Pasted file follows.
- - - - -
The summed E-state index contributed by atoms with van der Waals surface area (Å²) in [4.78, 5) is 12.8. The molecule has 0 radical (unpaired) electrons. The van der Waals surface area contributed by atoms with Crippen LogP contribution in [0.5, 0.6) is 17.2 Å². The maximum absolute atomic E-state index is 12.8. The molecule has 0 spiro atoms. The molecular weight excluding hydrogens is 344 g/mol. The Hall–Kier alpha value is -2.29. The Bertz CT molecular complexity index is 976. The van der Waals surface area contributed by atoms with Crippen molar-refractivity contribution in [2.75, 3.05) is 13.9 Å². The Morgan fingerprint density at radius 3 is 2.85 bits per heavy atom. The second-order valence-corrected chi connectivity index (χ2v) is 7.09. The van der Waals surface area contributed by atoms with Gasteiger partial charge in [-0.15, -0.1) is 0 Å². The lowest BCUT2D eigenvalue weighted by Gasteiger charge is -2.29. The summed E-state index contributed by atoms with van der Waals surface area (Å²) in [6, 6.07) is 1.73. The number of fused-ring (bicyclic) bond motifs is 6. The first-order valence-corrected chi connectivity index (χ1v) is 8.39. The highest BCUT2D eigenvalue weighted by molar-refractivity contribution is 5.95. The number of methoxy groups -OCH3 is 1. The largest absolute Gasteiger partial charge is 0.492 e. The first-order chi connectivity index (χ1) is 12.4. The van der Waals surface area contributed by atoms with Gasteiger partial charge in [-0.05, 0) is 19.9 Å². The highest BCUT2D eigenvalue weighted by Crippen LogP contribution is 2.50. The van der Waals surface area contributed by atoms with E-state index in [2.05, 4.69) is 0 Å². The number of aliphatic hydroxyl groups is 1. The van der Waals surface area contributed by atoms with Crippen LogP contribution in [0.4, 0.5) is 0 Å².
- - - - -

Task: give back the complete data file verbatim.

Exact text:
The summed E-state index contributed by atoms with van der Waals surface area (Å²) in [4.78, 5) is 12.8. The molecule has 0 radical (unpaired) electrons. The van der Waals surface area contributed by atoms with Crippen LogP contribution in [0.5, 0.6) is 17.2 Å². The maximum absolute atomic E-state index is 12.8. The molecule has 0 spiro atoms. The molecular weight excluding hydrogens is 344 g/mol. The Hall–Kier alpha value is -2.29. The Bertz CT molecular complexity index is 976. The van der Waals surface area contributed by atoms with Crippen molar-refractivity contribution in [2.75, 3.05) is 13.9 Å². The Morgan fingerprint density at radius 3 is 2.85 bits per heavy atom. The second-order valence-corrected chi connectivity index (χ2v) is 7.09. The van der Waals surface area contributed by atoms with Gasteiger partial charge in [-0.15, -0.1) is 0 Å². The lowest BCUT2D eigenvalue weighted by Gasteiger charge is -2.29. The summed E-state index contributed by atoms with van der Waals surface area (Å²) in [6, 6.07) is 1.73. The number of fused-ring (bicyclic) bond motifs is 6. The first-order valence-corrected chi connectivity index (χ1v) is 8.39. The highest BCUT2D eigenvalue weighted by molar-refractivity contribution is 5.95. The number of methoxy groups -OCH3 is 1. The largest absolute Gasteiger partial charge is 0.492 e. The first-order chi connectivity index (χ1) is 12.4. The van der Waals surface area contributed by atoms with Gasteiger partial charge in [-0.05, 0) is 19.9 Å². The highest BCUT2D eigenvalue weighted by Crippen LogP contribution is 2.50. The van der Waals surface area contributed by atoms with E-state index in [2.05, 4.69) is 0 Å². The number of aliphatic hydroxyl groups is 1. The van der Waals surface area contributed by atoms with Crippen LogP contribution in [0.4, 0.5) is 0 Å².